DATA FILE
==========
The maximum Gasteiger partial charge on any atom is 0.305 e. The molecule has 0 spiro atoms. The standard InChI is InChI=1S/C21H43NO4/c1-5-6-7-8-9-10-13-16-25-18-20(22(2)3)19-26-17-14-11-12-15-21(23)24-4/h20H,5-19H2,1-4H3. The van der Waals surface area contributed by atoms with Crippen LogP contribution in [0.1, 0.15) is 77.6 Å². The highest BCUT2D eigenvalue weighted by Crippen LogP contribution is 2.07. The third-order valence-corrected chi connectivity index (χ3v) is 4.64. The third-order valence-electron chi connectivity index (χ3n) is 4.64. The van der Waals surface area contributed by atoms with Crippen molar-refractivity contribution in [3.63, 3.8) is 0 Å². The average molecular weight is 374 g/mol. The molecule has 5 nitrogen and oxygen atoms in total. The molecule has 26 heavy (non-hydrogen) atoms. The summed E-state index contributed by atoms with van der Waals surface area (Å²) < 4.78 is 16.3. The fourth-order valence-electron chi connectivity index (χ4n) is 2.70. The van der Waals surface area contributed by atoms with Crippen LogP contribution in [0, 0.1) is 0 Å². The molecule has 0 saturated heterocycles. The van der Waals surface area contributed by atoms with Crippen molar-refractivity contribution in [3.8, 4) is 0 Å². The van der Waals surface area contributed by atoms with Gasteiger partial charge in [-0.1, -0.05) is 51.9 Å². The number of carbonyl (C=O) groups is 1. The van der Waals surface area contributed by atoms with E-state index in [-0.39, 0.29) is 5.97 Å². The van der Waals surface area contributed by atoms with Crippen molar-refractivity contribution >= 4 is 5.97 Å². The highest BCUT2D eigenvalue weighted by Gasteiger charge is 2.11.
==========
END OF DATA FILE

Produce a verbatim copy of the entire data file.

The maximum Gasteiger partial charge on any atom is 0.305 e. The molecule has 0 spiro atoms. The standard InChI is InChI=1S/C21H43NO4/c1-5-6-7-8-9-10-13-16-25-18-20(22(2)3)19-26-17-14-11-12-15-21(23)24-4/h20H,5-19H2,1-4H3. The van der Waals surface area contributed by atoms with Crippen LogP contribution in [0.1, 0.15) is 77.6 Å². The highest BCUT2D eigenvalue weighted by Crippen LogP contribution is 2.07. The third-order valence-corrected chi connectivity index (χ3v) is 4.64. The third-order valence-electron chi connectivity index (χ3n) is 4.64. The van der Waals surface area contributed by atoms with Crippen molar-refractivity contribution in [3.63, 3.8) is 0 Å². The average molecular weight is 374 g/mol. The molecule has 5 nitrogen and oxygen atoms in total. The molecule has 26 heavy (non-hydrogen) atoms. The summed E-state index contributed by atoms with van der Waals surface area (Å²) < 4.78 is 16.3. The fourth-order valence-electron chi connectivity index (χ4n) is 2.70. The van der Waals surface area contributed by atoms with Crippen LogP contribution in [0, 0.1) is 0 Å². The molecule has 0 saturated heterocycles. The van der Waals surface area contributed by atoms with Crippen molar-refractivity contribution in [3.8, 4) is 0 Å². The van der Waals surface area contributed by atoms with Gasteiger partial charge in [-0.1, -0.05) is 51.9 Å². The number of carbonyl (C=O) groups is 1. The van der Waals surface area contributed by atoms with E-state index in [-0.39, 0.29) is 5.97 Å². The van der Waals surface area contributed by atoms with Crippen molar-refractivity contribution >= 4 is 5.97 Å². The highest BCUT2D eigenvalue weighted by Gasteiger charge is 2.11.